The chief theme of the opening pages of The Whale and the Reactor is the absence of a substantial philosophy of technology: "At this late date in the development of our industrial/technological civilization the most accurate observation to be made about the philosophy of technology is that there really isn't one."
In the quarter-century since Winner wrote those words a great deal more has been done, especially (I would argue) by Albert Borgmann, whom I have mentioned several times in this blog. But in fact more had been done than Winner acknowledges. I think particularly of Jacques Ellul's The Technological Society — originally published in French in 1954 and then in English translation in 1964 — and, farther back, Lewis Mumford's Technics and Civilization, first published in 1934. Each of these books is cited later in The Whale and the Reactor, but rarely and briefly, and I can't help wondering how Winner's book would have been different if he had reckoned more seriously with these major predecessors. Instead he leans pretty heavily on Wittgenstein, and I am not sure those ideas about language and “forms of life” translate very well to the task of making sense of technology. It seems to me that Winner missed out on some useful possibilities in neglecting such thinkers as Ellul and Mumford. This is just a first impression, of course, and I'll come back to these thoughts later.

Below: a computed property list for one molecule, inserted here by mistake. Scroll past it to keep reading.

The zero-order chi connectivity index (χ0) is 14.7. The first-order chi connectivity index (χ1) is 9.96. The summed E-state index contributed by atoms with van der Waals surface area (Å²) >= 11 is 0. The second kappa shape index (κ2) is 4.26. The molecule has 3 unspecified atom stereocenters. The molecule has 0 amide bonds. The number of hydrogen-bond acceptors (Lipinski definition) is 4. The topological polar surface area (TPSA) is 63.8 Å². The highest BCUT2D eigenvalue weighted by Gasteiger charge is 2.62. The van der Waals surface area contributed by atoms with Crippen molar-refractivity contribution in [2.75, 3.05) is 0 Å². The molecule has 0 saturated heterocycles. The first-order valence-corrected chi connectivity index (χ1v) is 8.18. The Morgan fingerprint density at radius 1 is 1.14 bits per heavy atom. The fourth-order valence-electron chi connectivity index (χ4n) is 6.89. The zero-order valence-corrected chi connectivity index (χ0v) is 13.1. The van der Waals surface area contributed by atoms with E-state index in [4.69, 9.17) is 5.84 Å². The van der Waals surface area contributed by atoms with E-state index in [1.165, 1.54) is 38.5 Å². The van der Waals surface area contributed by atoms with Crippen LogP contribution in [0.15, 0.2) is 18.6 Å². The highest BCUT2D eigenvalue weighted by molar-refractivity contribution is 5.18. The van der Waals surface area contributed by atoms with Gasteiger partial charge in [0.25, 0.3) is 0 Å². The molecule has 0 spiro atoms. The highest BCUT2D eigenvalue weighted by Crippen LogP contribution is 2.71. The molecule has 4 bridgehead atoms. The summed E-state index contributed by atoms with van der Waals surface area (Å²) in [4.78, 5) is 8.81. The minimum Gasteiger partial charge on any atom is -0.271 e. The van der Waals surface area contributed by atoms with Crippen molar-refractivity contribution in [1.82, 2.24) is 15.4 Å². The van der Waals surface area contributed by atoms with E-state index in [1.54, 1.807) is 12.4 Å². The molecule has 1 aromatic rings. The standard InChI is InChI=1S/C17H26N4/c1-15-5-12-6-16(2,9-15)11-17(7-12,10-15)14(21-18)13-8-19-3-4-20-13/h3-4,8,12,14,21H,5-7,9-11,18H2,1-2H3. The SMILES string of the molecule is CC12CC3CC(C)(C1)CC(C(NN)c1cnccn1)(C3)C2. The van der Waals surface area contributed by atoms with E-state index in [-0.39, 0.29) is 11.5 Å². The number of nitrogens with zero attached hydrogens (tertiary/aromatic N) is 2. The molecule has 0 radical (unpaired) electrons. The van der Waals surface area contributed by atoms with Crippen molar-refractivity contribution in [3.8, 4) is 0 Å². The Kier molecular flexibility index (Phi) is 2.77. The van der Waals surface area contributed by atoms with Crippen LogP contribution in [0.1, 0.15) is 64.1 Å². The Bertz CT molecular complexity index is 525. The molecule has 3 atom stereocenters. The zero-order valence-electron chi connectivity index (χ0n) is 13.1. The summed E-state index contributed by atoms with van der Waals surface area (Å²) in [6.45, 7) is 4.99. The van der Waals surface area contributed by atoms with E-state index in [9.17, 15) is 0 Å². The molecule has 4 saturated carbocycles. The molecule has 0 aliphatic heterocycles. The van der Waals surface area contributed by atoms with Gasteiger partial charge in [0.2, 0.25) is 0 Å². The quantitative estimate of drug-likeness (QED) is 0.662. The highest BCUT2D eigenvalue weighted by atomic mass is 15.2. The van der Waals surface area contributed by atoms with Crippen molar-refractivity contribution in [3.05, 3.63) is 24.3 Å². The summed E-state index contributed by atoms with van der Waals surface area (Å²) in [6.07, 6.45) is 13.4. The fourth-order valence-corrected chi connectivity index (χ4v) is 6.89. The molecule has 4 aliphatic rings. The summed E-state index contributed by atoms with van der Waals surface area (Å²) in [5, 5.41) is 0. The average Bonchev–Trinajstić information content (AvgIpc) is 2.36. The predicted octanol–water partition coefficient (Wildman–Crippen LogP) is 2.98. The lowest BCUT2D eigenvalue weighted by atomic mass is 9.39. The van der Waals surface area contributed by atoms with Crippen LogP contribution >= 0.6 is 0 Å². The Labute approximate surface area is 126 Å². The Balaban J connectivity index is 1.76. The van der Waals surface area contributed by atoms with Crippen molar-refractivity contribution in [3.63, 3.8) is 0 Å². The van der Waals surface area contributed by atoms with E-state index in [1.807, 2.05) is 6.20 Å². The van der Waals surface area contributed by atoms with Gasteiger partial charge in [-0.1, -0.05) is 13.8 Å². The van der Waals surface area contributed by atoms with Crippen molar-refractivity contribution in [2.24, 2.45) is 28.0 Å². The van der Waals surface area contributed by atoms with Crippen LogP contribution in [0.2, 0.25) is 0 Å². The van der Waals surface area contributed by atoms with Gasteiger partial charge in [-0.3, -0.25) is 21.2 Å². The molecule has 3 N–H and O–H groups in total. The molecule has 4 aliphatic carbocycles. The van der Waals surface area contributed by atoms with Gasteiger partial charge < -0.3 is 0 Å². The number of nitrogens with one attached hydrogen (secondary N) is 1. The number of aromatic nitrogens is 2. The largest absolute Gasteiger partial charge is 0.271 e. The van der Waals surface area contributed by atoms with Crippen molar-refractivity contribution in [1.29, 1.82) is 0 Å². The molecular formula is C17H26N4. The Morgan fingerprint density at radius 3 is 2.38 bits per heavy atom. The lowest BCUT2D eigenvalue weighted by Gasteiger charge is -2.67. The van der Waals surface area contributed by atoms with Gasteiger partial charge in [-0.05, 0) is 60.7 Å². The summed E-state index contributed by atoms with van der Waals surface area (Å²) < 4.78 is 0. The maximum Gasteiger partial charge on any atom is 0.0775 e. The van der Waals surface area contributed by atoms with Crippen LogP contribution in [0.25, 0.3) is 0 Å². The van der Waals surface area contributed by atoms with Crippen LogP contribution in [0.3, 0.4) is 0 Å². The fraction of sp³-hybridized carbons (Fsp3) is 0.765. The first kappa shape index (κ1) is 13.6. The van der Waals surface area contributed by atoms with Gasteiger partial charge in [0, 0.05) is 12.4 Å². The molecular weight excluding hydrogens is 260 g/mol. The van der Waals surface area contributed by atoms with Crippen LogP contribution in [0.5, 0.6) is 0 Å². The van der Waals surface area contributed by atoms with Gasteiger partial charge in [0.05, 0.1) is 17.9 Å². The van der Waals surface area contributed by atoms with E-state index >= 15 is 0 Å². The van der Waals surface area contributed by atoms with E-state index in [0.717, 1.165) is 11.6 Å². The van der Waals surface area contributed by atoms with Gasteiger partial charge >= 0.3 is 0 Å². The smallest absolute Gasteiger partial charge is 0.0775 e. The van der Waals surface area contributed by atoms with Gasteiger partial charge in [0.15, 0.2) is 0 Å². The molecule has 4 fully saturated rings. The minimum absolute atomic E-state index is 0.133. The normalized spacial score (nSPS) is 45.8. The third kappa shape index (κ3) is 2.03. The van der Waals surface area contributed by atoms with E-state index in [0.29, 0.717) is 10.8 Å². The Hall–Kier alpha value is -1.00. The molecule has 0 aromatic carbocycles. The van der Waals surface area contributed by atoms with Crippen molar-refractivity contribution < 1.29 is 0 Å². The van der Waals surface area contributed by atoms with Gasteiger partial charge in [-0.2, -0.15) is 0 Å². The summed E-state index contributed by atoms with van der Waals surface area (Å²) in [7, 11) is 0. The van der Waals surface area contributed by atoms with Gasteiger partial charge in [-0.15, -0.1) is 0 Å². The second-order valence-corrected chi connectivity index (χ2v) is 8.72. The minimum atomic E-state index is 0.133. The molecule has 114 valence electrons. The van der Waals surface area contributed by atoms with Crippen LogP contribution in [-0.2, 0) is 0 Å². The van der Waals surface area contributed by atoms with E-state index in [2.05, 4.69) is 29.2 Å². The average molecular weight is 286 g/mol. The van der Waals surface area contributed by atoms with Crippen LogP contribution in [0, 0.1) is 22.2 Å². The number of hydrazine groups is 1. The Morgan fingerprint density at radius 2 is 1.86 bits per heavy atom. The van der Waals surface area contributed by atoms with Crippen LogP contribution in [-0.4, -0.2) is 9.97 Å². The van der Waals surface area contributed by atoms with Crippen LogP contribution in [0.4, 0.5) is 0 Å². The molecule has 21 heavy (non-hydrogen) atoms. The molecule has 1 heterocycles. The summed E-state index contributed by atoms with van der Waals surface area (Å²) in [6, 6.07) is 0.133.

(I see that Winner has written a foreword to a new edition of Mumford’s book.)